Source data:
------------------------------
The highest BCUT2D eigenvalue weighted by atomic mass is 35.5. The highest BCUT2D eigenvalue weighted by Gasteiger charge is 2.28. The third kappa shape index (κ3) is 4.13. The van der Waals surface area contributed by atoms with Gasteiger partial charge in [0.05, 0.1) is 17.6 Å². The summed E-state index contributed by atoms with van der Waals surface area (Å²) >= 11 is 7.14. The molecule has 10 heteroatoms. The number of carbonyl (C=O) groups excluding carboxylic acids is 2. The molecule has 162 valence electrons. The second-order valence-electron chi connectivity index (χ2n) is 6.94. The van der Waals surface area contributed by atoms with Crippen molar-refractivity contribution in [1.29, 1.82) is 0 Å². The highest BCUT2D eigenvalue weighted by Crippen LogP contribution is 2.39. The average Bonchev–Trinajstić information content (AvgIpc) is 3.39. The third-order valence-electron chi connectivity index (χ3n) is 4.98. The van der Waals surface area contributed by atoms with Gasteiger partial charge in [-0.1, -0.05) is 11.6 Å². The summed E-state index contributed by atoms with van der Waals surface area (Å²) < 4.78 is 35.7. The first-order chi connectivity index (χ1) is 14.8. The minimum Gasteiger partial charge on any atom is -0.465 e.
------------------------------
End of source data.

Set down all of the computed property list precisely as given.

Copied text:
The highest BCUT2D eigenvalue weighted by atomic mass is 35.5. The highest BCUT2D eigenvalue weighted by Gasteiger charge is 2.28. The third kappa shape index (κ3) is 4.13. The van der Waals surface area contributed by atoms with Gasteiger partial charge in [0.05, 0.1) is 17.6 Å². The summed E-state index contributed by atoms with van der Waals surface area (Å²) >= 11 is 7.14. The molecule has 10 heteroatoms. The number of carbonyl (C=O) groups excluding carboxylic acids is 2. The molecule has 162 valence electrons. The second-order valence-electron chi connectivity index (χ2n) is 6.94. The van der Waals surface area contributed by atoms with Crippen molar-refractivity contribution in [1.29, 1.82) is 0 Å². The highest BCUT2D eigenvalue weighted by Crippen LogP contribution is 2.39. The average Bonchev–Trinajstić information content (AvgIpc) is 3.39. The third-order valence-electron chi connectivity index (χ3n) is 4.98. The van der Waals surface area contributed by atoms with Gasteiger partial charge in [-0.1, -0.05) is 11.6 Å². The summed E-state index contributed by atoms with van der Waals surface area (Å²) < 4.78 is 35.7. The first-order chi connectivity index (χ1) is 14.8. The minimum Gasteiger partial charge on any atom is -0.465 e.